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Chapter 2
In 1658, at the corner of the streets Git-le-Coeur and Le Hurepoix (the site of the latter
being now occupied by the Quai des Augustins as far as Pont Saint-Michel), stood the
great mansion which Francis I had bought and fitted up for the Duchesse d'Etampes. It
was at this period if not in ruins at least beginning to show the ravages of time. Its rich
interior decorations had lost their splendour and become antiquated. Fashion had taken
up its abode in the Marais, near the Place Royale, and it was thither that profligate
women and celebrated beauties now enticed the humming swarm of old rakes and
young libertines. Not one of them all would have thought of residing in the mansion, or
even in the quarter, wherein the king's mistress had once dwelt. It would have been a
step downward in the social scale, and equivalent to a confession that their charms
were falling in the public estimation. Still, the old palace was not empty; it had, on the
contrary, several tenants. Like the provinces of Alexander's empire, its vast suites of
rooms had been subdivided; and so neglected was it by the gay world that people of the
commonest description strutted about with impunity where once the proudest nobles
had been glad to gain admittance. There in semi-isolation and despoiled of her
greatness lived Angelique-Louise de Guerchi, formerly companion to Mademoiselle de
Pons and then maid of honour to Anne of Austria. Her love intrigues and the scandals
they gave rise to had led to her dismissal from court. Not that she was a greater sinner
than many who remained behind, only she was unlucky enough or stupid enough to be
found out. Her admirers were so indiscreet that they had not left her a shred of
reputation, and in a court where a cardinal is the lover of a queen, a hypocritical
appearance of decorum is indispensable to success. So Angelique had to suffer for the
faults she was not clever enough to hide. Unfortunately for her, her income went up and
down with the number and wealth of her admirers, so when she left the court all her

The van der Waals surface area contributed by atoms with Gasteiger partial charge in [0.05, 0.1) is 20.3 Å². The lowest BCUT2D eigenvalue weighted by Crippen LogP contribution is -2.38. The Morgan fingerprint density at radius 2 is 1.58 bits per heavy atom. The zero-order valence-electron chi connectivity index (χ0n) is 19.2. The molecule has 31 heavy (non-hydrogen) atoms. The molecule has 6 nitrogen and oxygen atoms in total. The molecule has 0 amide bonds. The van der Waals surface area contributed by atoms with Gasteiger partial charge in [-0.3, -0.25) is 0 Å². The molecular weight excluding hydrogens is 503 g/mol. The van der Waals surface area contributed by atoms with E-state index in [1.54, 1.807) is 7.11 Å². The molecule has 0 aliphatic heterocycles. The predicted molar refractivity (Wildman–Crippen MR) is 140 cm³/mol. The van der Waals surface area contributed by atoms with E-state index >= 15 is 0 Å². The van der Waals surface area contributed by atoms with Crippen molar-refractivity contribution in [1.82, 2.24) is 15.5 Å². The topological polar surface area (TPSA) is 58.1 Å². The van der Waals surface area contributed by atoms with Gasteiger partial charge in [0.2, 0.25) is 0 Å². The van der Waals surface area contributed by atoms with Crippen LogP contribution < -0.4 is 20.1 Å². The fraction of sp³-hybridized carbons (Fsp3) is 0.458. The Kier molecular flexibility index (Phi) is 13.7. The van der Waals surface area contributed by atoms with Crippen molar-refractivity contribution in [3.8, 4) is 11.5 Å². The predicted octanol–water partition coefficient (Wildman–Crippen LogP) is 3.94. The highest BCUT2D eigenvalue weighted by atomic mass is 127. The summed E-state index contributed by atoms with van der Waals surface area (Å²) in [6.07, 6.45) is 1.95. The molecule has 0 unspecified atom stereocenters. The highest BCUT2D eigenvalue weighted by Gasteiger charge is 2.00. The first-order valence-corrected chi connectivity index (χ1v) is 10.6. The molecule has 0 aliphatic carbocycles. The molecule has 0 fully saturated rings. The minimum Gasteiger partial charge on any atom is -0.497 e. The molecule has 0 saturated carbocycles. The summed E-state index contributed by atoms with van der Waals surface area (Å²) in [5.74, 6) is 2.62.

possessions consisted of a few articles she had gathered together out of the wreck of
her former luxury, and these she was now selling one by one to procure the necessaries
of life, while she looked back from afar with an envious eye at the brilliant world from
which she had been exiled, and longed for better days. All hope was not at an end for
her. By a strange law which does not speak well for human nature, vice finds success
easier to attain than virtue. There is no courtesan, no matter how low she has fallen,
who cannot find a dupe ready to defend against the world an honour of which no vestige
remains. A man who doubts the virtue of the most virtuous woman, who shows himself
inexorably severe when he discovers the lightest inclination to falter in one whose
conduct has hitherto been above reproach, will stoop and pick up out of the gutter a
blighted and tarnished reputation and protect and defend it against all slights, and
devote his life to the attempt to restore lustre to the unclean thing dulled by the touch of
many fingers.
In her days of prosperity Commander de Jars and the king's treasurer had both fluttered
round Mademoiselle de Guerchi, and neither had fluttered in vain. Short as was the
period necessary to overcome her scruples, in as short a period it dawned on the two
candidates for her favour that each had a successful rival in the other, and that however
potent as a reason for surrender the doubloons of the treasurer had been, the personal